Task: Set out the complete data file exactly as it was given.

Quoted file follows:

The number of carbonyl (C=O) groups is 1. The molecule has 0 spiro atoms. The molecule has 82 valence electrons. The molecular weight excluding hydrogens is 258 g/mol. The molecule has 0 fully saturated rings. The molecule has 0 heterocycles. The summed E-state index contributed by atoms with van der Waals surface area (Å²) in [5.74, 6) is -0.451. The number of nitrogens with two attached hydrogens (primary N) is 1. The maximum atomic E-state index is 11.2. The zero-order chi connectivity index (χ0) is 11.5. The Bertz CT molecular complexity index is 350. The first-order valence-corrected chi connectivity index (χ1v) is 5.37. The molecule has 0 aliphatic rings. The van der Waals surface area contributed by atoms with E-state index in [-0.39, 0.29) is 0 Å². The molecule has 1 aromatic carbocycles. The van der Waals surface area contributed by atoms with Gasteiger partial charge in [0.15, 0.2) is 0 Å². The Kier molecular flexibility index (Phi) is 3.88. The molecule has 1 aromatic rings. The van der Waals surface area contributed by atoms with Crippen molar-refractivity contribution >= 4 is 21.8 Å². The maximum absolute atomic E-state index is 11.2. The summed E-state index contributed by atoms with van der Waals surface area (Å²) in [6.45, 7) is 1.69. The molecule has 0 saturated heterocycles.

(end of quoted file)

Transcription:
The number of carbonyl (C=O) groups is 1. The molecule has 0 spiro atoms. The molecule has 82 valence electrons. The molecular weight excluding hydrogens is 258 g/mol. The molecule has 0 fully saturated rings. The molecule has 0 heterocycles. The summed E-state index contributed by atoms with van der Waals surface area (Å²) in [5.74, 6) is -0.451. The number of nitrogens with two attached hydrogens (primary N) is 1. The maximum atomic E-state index is 11.2. The zero-order chi connectivity index (χ0) is 11.5. The Bertz CT molecular complexity index is 350. The first-order valence-corrected chi connectivity index (χ1v) is 5.37. The molecule has 0 aliphatic rings. The van der Waals surface area contributed by atoms with E-state index in [-0.39, 0.29) is 0 Å². The molecule has 1 aromatic carbocycles. The van der Waals surface area contributed by atoms with Gasteiger partial charge in [0.15, 0.2) is 0 Å². The Kier molecular flexibility index (Phi) is 3.88. The molecule has 1 aromatic rings. The van der Waals surface area contributed by atoms with Crippen molar-refractivity contribution >= 4 is 21.8 Å². The maximum absolute atomic E-state index is 11.2. The summed E-state index contributed by atoms with van der Waals surface area (Å²) in [6.45, 7) is 1.69. The molecule has 0 saturated heterocycles.